In the previous post we learned the importance of the health of a bonsai’s root system and how the root hairs function. We also learned why water will move into a root hair and what can cause that process to reverse, causing harm or death to the bonsai. In this article we’ll continue discussing how to keep your bonsai tree roots healthy.
With the exception of desert plants, bonsai trees like to have their roots in moist, but not wet, soil at all times. This means that the soil must never be allowed to completely dry out or the tree will quickly die. If you discover one day that your bonsai is wilted and has drooping leaves but was in perfect health the previous day, it’s safe to assume you probably forgot to water it. Watering to often, however, can also harm the tree because it can allow root rot to set in. Continue reading Bonsai Tree Roots→
Bonsai hobbyists spend a majority of their “bonsai time” looking at and working with, the trunk, branches and leaves of their trees, but keep in mind that one third of the bonsai tree isn’t visible and yet needs a good deal of thought and care placed on it. This, of course, is the root system. Healthy bonsai roots are critical to the general health and vigor of the tree, but since they are out of sight, they’re often out of mind. Most of us only think about the roots when it’s time to re-pot, and then the thought process only encompasses whether or not the roots need to be trimmed.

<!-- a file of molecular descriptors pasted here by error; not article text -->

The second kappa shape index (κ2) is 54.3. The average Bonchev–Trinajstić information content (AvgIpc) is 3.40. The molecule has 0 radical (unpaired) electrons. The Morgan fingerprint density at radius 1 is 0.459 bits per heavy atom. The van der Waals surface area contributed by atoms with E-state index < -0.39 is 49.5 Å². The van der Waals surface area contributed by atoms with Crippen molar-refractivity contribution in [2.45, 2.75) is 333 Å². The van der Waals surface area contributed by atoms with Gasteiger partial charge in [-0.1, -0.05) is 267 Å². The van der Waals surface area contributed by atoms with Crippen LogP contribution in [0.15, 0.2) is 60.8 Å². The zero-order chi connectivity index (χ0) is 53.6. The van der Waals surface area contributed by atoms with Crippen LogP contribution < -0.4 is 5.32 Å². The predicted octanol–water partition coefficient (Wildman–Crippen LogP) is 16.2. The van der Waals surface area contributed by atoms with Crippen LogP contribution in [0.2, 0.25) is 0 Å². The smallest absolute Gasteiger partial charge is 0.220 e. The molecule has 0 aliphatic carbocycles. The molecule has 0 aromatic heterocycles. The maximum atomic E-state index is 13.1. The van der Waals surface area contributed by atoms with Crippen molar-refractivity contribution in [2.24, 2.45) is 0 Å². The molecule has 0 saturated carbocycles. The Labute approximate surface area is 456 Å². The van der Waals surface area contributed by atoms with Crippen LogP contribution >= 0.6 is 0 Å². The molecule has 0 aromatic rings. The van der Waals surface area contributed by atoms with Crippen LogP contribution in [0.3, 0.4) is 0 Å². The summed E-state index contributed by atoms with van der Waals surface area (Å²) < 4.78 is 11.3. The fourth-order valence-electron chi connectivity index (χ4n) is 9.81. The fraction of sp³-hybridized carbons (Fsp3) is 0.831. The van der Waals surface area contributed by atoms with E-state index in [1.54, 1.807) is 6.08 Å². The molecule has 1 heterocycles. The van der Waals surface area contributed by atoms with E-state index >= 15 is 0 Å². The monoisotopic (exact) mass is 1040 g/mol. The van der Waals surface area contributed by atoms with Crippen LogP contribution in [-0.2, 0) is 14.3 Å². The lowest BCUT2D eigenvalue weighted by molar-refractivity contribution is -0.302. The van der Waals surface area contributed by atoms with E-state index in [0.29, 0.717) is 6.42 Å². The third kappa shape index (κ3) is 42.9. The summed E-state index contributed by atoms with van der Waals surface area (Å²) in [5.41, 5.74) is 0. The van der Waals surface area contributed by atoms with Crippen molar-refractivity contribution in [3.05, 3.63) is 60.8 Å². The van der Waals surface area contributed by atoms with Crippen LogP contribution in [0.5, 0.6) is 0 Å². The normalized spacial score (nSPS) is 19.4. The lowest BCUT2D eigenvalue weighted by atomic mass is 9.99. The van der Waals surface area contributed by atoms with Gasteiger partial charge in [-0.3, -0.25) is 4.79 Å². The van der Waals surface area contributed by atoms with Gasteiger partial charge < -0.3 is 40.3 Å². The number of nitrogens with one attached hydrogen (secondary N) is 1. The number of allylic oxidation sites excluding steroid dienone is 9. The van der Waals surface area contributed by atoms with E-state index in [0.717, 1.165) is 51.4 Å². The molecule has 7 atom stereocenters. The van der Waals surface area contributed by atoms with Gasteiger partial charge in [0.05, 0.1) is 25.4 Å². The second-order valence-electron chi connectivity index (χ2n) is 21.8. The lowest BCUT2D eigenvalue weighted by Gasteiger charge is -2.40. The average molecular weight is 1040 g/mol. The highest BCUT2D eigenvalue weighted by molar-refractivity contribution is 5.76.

The health of a bonsai’s root system is just as important to the tree as all its other parts. As a matter of fact, some would argue that there is no other part of the tree that’s more important than the roots because it is there that all of the nutrients and water are absorbed into the tree. The roots are also where the tree stores the great majority of its emergency ration of food and where the tree gets its ability to remain standing upright. A plant can get along without its leaves for several weeks and can easily survive when all its branches are removed (which is a typical way to initially begin styling a Ficus) yet if we remove too many roots the tree will die within just a few days.
Bonsai root pruning is the one task, above all others, that can cause the death of your tree very quickly. However, avoiding the task may also readily kill your bonsai. Let’s discuss how to properly prune the roots of a bonsai to minimize the possibility of killing it.
Periodically every bonsai begins to outgrow its pot. Either the tree becomes too large for the pot it’s in or the tree’s roots become too crowded. Of these two conditions, overcrowded roots is the one you’ll most frequently encounter and it means you’ll need to remove the tree from its pot, wash all the dirt off it, untangled all the roots and then prune those same roots. If this task is not done carefully and correctly, your bonsai can die within a very few days. Continue reading Bonsai Root Pruning→